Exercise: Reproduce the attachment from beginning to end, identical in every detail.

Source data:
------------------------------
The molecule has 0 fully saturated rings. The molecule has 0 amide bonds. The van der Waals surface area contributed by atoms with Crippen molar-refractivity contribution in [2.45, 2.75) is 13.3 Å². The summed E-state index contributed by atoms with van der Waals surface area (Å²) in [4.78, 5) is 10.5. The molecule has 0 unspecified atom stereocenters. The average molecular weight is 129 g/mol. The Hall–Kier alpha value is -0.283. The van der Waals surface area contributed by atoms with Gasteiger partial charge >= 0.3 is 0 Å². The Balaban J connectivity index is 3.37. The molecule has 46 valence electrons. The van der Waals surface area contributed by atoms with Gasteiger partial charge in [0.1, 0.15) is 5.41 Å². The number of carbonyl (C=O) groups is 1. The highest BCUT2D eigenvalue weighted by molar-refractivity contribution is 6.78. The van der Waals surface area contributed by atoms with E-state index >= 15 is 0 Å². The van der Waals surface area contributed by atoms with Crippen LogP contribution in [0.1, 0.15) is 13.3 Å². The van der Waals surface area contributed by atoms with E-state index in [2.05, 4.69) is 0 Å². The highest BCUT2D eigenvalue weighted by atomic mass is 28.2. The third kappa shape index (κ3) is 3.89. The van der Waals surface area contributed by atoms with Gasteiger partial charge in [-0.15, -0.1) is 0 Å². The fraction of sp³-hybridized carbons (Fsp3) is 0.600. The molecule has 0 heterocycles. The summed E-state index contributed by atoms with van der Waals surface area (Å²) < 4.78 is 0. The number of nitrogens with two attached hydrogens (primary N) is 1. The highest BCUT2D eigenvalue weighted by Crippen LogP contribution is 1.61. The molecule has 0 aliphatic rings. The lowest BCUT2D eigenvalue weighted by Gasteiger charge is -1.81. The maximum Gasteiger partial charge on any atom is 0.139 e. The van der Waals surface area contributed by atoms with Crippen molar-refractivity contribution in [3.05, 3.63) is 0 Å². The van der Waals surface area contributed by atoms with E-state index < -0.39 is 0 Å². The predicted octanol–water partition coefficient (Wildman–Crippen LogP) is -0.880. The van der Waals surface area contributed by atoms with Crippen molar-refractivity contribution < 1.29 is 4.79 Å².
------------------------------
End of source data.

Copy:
The molecule has 0 fully saturated rings. The molecule has 0 amide bonds. The van der Waals surface area contributed by atoms with Crippen molar-refractivity contribution in [2.45, 2.75) is 13.3 Å². The summed E-state index contributed by atoms with van der Waals surface area (Å²) in [4.78, 5) is 10.5. The molecule has 0 unspecified atom stereocenters. The average molecular weight is 129 g/mol. The Hall–Kier alpha value is -0.283. The van der Waals surface area contributed by atoms with Gasteiger partial charge >= 0.3 is 0 Å². The Balaban J connectivity index is 3.37. The molecule has 46 valence electrons. The van der Waals surface area contributed by atoms with Gasteiger partial charge in [0.1, 0.15) is 5.41 Å². The number of carbonyl (C=O) groups is 1. The highest BCUT2D eigenvalue weighted by molar-refractivity contribution is 6.78. The van der Waals surface area contributed by atoms with E-state index >= 15 is 0 Å². The van der Waals surface area contributed by atoms with Crippen LogP contribution in [0.1, 0.15) is 13.3 Å². The van der Waals surface area contributed by atoms with E-state index in [2.05, 4.69) is 0 Å². The highest BCUT2D eigenvalue weighted by atomic mass is 28.2. The third kappa shape index (κ3) is 3.89. The van der Waals surface area contributed by atoms with Gasteiger partial charge in [-0.15, -0.1) is 0 Å². The fraction of sp³-hybridized carbons (Fsp3) is 0.600. The molecule has 0 heterocycles. The summed E-state index contributed by atoms with van der Waals surface area (Å²) < 4.78 is 0. The number of nitrogens with two attached hydrogens (primary N) is 1. The highest BCUT2D eigenvalue weighted by Crippen LogP contribution is 1.61. The molecule has 0 aliphatic rings. The lowest BCUT2D eigenvalue weighted by Gasteiger charge is -1.81. The maximum Gasteiger partial charge on any atom is 0.139 e. The van der Waals surface area contributed by atoms with Crippen molar-refractivity contribution in [3.05, 3.63) is 0 Å². The van der Waals surface area contributed by atoms with E-state index < -0.39 is 0 Å². The predicted octanol–water partition coefficient (Wildman–Crippen LogP) is -0.880. The van der Waals surface area contributed by atoms with Crippen molar-refractivity contribution < 1.29 is 4.79 Å².